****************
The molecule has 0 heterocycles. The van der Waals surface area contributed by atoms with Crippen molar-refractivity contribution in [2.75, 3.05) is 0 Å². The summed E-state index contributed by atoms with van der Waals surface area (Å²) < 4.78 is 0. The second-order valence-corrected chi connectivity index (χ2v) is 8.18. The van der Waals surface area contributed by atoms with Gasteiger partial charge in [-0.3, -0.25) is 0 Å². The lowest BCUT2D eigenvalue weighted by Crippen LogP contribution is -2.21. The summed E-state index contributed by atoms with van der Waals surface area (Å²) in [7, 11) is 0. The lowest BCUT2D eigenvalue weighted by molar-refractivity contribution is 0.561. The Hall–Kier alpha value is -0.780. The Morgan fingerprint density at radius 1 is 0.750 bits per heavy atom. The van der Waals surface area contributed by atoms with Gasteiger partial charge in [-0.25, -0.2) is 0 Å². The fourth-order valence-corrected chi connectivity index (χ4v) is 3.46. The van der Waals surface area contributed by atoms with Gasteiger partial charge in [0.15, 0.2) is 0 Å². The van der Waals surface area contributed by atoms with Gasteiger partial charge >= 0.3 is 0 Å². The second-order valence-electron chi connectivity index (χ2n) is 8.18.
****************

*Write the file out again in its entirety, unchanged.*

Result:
The molecule has 0 heterocycles. The van der Waals surface area contributed by atoms with Crippen molar-refractivity contribution in [2.75, 3.05) is 0 Å². The summed E-state index contributed by atoms with van der Waals surface area (Å²) < 4.78 is 0. The second-order valence-corrected chi connectivity index (χ2v) is 8.18. The van der Waals surface area contributed by atoms with Gasteiger partial charge in [-0.3, -0.25) is 0 Å². The lowest BCUT2D eigenvalue weighted by Crippen LogP contribution is -2.21. The summed E-state index contributed by atoms with van der Waals surface area (Å²) in [7, 11) is 0. The lowest BCUT2D eigenvalue weighted by molar-refractivity contribution is 0.561. The Hall–Kier alpha value is -0.780. The Morgan fingerprint density at radius 1 is 0.750 bits per heavy atom. The van der Waals surface area contributed by atoms with Gasteiger partial charge in [-0.25, -0.2) is 0 Å². The fourth-order valence-corrected chi connectivity index (χ4v) is 3.46. The van der Waals surface area contributed by atoms with Gasteiger partial charge in [0.15, 0.2) is 0 Å². The van der Waals surface area contributed by atoms with Gasteiger partial charge >= 0.3 is 0 Å². The second-order valence-electron chi connectivity index (χ2n) is 8.18.